Posts Tagged ‘Network’

Million Dollar Bad Beat Jackpot Hit on Chico Network

 Million Dollar Bad Beat Jackpot Hit on Chico Network

You don’t hear much about online poker bad beat jackpots anymore. Back in “the day,” they were quite popular, as players loved having that miniscule chance at a gigantic payday in what would otherwise be a regular cash game. But over time, people stopped wanted to pay the extra drop for the jackpot and the bad beat tables declined in popularity. They still exist, though, and one of the largest jackpots of all time was hit this past Sunday night on the Chico Network, worth $ 994,119.

The Chico Network is comprised of just three poker rooms – BetOnline.ag, TigerGaming.com, and SportsBetting.ag – but it still sits at 15th in PokerScout’s cash game traffic rankings with a seven-day average of 700 cash game players. One thing that likely elevates the Chico Network despite having such a small roster of skins is that it is a “gray market” site, meaning that it accepts U.S. customers.

On the Chico Network, the bad beat jackpot starts at $ 100,000 and increases constantly, as long as it hasn’t been hit. An extra rake is taken from the pot at specially-marked bad beat jackpot tables at the rate of 10 cents per $ 4 in the pot, with a maximum of 50 cents per hand. For a hand to qualify for the bad beat jackpot, a player must lose a hand holding four of a kind Jacks or better. At least four players must be dealt into the hand, the hand must go to showdown, and both the winning hand and losing hand must use both of their hole cards.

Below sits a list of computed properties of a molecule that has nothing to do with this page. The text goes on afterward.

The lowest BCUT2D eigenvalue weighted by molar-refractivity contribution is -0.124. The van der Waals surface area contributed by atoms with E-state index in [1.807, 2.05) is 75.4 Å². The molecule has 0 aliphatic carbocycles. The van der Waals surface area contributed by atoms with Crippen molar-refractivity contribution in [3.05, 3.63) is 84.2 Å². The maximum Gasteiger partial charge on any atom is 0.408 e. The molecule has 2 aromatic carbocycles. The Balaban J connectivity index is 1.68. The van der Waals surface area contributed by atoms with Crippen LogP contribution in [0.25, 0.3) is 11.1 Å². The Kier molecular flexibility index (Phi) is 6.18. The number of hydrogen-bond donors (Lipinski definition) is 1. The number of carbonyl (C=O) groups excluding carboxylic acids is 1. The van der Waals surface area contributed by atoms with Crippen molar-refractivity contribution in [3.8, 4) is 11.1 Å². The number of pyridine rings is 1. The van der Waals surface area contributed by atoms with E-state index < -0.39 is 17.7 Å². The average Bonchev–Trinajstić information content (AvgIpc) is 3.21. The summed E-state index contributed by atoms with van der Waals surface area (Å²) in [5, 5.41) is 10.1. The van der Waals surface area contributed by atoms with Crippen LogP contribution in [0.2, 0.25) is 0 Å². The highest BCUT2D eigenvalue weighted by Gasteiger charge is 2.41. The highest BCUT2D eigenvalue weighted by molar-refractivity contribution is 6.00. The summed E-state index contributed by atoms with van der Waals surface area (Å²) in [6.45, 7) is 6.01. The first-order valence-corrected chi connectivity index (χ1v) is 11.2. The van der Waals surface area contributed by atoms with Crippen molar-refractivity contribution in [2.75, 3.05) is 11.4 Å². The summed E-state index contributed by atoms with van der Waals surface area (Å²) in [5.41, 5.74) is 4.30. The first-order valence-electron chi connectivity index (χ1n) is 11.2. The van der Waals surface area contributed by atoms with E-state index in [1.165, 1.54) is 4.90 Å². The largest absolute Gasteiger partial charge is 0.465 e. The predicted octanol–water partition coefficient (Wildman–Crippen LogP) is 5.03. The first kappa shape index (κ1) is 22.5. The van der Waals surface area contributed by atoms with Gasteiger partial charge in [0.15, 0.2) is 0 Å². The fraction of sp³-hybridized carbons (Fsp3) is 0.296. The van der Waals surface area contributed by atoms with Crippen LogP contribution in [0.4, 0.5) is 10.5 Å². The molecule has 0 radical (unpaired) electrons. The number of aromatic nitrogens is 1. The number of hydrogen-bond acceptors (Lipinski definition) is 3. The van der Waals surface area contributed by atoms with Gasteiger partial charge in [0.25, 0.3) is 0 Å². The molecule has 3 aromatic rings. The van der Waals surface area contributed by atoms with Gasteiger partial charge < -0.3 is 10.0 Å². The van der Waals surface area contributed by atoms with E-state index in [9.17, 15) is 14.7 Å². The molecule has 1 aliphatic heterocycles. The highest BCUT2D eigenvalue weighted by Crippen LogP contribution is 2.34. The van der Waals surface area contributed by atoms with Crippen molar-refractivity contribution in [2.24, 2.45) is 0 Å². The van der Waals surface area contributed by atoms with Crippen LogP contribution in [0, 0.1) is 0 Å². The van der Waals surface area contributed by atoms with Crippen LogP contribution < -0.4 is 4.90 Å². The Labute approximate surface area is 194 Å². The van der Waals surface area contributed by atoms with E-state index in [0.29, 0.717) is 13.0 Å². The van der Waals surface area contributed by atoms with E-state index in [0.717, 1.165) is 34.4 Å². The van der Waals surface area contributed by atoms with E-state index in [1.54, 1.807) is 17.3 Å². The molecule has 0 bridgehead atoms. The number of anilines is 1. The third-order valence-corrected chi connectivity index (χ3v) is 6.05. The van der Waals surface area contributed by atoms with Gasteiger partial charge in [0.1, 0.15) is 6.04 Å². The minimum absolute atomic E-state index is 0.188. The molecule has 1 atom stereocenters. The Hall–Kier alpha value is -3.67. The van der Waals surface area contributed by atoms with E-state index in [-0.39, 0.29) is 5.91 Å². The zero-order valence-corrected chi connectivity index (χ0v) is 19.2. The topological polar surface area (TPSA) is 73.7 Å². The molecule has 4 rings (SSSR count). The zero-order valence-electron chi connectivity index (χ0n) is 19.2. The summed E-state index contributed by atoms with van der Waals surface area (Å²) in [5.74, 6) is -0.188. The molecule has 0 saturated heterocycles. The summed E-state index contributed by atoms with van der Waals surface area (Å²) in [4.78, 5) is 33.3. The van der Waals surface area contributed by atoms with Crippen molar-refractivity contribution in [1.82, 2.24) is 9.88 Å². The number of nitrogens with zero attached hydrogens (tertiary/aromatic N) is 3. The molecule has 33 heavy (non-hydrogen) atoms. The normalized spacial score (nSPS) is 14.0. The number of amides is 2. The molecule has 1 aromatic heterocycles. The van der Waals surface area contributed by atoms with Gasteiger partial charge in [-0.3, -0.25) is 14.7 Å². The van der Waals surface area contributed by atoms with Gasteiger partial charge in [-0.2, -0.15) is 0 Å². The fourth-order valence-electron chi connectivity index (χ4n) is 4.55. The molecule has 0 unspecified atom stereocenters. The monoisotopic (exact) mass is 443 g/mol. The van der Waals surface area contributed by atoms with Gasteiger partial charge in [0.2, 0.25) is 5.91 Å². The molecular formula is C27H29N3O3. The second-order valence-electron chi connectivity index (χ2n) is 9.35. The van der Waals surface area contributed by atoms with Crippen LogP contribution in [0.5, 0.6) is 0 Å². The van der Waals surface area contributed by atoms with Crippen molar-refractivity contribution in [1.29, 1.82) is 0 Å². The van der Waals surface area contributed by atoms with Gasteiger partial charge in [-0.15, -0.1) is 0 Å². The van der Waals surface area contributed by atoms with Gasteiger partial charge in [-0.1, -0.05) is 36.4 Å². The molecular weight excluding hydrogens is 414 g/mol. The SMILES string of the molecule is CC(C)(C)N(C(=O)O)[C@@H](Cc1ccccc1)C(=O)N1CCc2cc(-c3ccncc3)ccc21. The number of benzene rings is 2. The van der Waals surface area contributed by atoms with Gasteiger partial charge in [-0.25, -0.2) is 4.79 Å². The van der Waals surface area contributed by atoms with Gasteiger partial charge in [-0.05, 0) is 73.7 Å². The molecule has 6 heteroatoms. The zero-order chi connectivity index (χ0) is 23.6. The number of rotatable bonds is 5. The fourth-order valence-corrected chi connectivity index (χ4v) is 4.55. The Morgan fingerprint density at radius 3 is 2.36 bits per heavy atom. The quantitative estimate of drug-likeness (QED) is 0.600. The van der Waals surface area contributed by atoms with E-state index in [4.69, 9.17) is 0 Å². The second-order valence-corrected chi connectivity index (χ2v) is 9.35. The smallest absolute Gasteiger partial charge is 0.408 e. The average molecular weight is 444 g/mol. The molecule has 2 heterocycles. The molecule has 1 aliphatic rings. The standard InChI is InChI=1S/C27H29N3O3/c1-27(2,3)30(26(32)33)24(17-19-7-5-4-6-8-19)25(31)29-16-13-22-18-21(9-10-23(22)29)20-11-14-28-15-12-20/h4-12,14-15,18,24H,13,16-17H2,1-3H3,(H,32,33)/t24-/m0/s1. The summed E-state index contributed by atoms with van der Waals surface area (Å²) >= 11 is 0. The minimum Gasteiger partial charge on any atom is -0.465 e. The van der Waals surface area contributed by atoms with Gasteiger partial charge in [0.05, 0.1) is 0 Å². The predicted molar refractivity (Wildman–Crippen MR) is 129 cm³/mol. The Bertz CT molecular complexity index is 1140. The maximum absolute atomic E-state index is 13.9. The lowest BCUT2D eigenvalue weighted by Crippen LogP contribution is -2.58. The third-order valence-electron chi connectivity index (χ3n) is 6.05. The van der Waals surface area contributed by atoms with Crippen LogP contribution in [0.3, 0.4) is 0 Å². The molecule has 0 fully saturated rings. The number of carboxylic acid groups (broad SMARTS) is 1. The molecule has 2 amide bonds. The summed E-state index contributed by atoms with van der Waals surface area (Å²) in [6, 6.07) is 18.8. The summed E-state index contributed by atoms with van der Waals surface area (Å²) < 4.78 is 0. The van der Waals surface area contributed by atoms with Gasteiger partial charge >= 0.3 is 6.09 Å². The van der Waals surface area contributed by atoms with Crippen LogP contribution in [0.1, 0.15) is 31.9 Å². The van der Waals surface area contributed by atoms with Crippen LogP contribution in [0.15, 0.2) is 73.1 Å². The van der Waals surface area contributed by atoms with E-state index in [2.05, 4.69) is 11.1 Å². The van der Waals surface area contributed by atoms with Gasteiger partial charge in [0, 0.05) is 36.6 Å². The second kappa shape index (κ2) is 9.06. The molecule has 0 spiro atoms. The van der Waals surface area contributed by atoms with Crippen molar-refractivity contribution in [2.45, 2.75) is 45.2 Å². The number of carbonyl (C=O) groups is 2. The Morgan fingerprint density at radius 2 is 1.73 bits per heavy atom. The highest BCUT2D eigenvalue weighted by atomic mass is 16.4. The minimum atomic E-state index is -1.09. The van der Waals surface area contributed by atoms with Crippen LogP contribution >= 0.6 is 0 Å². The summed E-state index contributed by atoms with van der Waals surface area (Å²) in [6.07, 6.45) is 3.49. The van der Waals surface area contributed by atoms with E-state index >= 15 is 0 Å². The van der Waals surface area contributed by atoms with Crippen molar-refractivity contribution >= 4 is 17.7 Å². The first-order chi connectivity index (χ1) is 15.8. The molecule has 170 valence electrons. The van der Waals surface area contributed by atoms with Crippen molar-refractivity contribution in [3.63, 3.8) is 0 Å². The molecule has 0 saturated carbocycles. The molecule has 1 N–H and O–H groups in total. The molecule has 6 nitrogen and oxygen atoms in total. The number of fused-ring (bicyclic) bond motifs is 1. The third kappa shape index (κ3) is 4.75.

The loser of the hand – and thus the “winner” of the bad beat – receives 27.5 percent of the bad beat jackpot. The winner of the hand gets 15 percent, the other players who were dealt cards at the table split 15 percent equally, 5 percent is split evenly among players at the other bad beat jackpot tables, 10 percent goes to the house, and the remaining 27.5 percent is used to seed the next jackpot.

In the big hand on Sunday, there were four players dealt in. “pokerplayer4ever” had Qd-Td, while “Tyrant” had Jd-Jc at a $ 1/$ 2 No-Limit Hold’em table. Tyrant raised to $ 5 pre-flop, pokerplayer4ever re-raised to $ 18, the other two players folded, and Tyrant called.

The flop of 8d-9d-Jd had to have made pokerplayer4ever’s heart jump, as he had just flopped a straight-flush. Tyrant checked, pokerplayer4ever bet $ 10.17, and Tyrant called. The 4d came on the turn and both players checked. The river was the Jd, giving Tyrant quads! He checked, pokerplayer4ever moved all-in for $ 179.22 and at that point, Tyrant had to know he was about to profit a couple hundred bucks or nail the score of a lifetime.
Think about it. Tyrant had quads and saw his opponent, who had been aggressive except for the turn, move all-in with four diamonds on the board, plus straight and flush possibilities. Tyrant had almost every hand dead to rights, so he was definitely winning – in most cases – a $ 400 pot.